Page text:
Discussing diversity

A conference and new club examine forms of inclusion.

Lisabelle Panossian, Editor-in-Chief

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From discussing firsthand experiences to preparing their peers who plan to attend a national conference, a group of students have begun working to improve the school’s diversity from financial to racial representation.

Established by Director of Admissions Allyson Maebert, the Inclusion Club plans to address demographic imbalances within the student body.

“Bringing different types of students from other institutions such as public schools would bring a lot more open-mindedness and understanding,” Inclusion Club member Mary Crawford said. “Students consciously thinking about the role diversity plays in school is just an important thing.”

Fifty-eight percent of student body self-identifies as Caucasian, 20 percent multiracial or other, 12 percent Asian or Asian-American, 8 percent Hispanic and 2 percent African or African-American, according to the school’s 2016-2017 Student Profile.

“Convent’s lack of racial diversity has really made me watch what I want to say and do sometimes,” Hooper, who is African-American, said. “At my old school, I was able to find friends who had similar stories as me, but at Convent I have to accept the fact that not everyone can see things from my perspective.”

While some of the city’s neighborhoods can be more racially homogenous, the school’s racial demographics may closely coincide with the City of San Francisco’s 2010 census report as approximately 48 percent of the population self-identifies as white, 33 percent Asian, 11 percent multiracial or other, 15 percent Hispanic or Latino and 6 percent black.

Although race can be a large factor in diversity, the term can be more multifaceted.

“When people think about diversity, they automatically think about race, and it’s not always just a racial thing,” Maebert said. “It is a very hard topic for a lot of people to engage in because they’re nervous that they’ll say the wrong thing. Sometimes we have to say the wrong thing in order to do the right thing.”

Diversity of the mind, a plethora of different viewpoints from the student body, is currently the main form of varied representation at the school.

“The students I have engaged in conversation with don’t always have the same answer to the same question,” Maebert said. “It’s amazing how every student has a different story about her life and a different way of processing information.”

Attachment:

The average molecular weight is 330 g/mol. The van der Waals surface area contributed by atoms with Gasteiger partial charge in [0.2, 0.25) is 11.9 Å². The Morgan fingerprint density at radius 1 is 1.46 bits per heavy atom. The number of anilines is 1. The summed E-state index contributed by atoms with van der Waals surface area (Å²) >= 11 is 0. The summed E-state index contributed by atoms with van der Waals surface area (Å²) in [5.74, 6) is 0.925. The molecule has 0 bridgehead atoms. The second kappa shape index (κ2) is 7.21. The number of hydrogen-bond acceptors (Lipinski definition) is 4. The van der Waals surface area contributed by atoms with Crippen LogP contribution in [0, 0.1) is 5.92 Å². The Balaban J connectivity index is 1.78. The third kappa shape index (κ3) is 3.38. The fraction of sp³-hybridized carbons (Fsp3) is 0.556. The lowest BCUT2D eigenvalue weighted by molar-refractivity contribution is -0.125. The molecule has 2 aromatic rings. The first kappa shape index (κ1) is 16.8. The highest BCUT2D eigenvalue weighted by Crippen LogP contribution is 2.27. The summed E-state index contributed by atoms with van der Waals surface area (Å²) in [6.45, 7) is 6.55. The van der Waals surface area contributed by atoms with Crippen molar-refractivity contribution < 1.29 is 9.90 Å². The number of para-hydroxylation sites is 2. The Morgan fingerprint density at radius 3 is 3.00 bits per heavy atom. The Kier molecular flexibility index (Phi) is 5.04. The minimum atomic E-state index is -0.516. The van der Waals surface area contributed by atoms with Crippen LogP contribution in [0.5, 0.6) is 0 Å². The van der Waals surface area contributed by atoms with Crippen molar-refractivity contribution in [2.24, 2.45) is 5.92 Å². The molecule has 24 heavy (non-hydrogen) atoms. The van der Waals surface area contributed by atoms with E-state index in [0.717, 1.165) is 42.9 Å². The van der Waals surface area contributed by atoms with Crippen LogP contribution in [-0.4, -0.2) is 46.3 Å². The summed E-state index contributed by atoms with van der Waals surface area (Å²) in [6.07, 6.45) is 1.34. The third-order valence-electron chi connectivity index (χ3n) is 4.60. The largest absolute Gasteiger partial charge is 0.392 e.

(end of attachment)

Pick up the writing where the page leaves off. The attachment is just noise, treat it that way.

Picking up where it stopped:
Nearly half of the student  body also receives need-based financial aid with an average grant of $18,000, approximately 44 percent of full tuition — though socioeconomic equality may not exist outside tuition-subsidized classrooms for some students, according to the school’s 2016-2017 Student Profile.

“I don’t come from a low-income family, but some things my friends do, I might not be able to because of money,” Hooper said. “I don’t think they understand that’s an issue for some people.“

The club plans to establish three tangible action items, with possibilities including a bus provided by the school for students living in the East Bay or inclusion-themed assemblies, in the next school year, according to Maebert.


“You need diversity to be educated about the world.”

Mary Crawford


The club also intends to support eight Convent and Stuart Hall High School students who will attend the Student Diversity Leadership Conference in Atlanta, Dec. 8-10.

“You need diversity to be educated about the world,” Crawford said. “Just by being able to hear different points of view and see people from different cultures, there’s just so much potential in what we can know.”

Independent high schools such as Sacred Heart Atherton and Lick-Wilmerding have also previously attended the conference.

“It’s important to have students in dialogue with each other so when they come back to school they’re able to continue these conversations at a community level — instead of just saying they went to a conference and that was it,” Maebert said.

Increased racial diversity in all respects would grant students a more expanded mindset, according to Hooper.

“I may not know how a Latina woman would see the world versus an African-American or Caucasian woman, all three have different perspectives and view their surroundings in a unique way,” Hooper said. “It would be amazing to see the world through other people’s eyes,”

The initiative for more diversity and inclusion also requires a group effort to foster such an environment from administrators and teachers to benefit students, according to Maebert.

“When girls graduate, we want them to be empathetic to the best of their abilities and just willing to engage in conversations even if they do cause a bit of discomfort,” Maebert said. “If we allow ourselves to really listen, observe, participate and do the right thing, that’s how change happens.”

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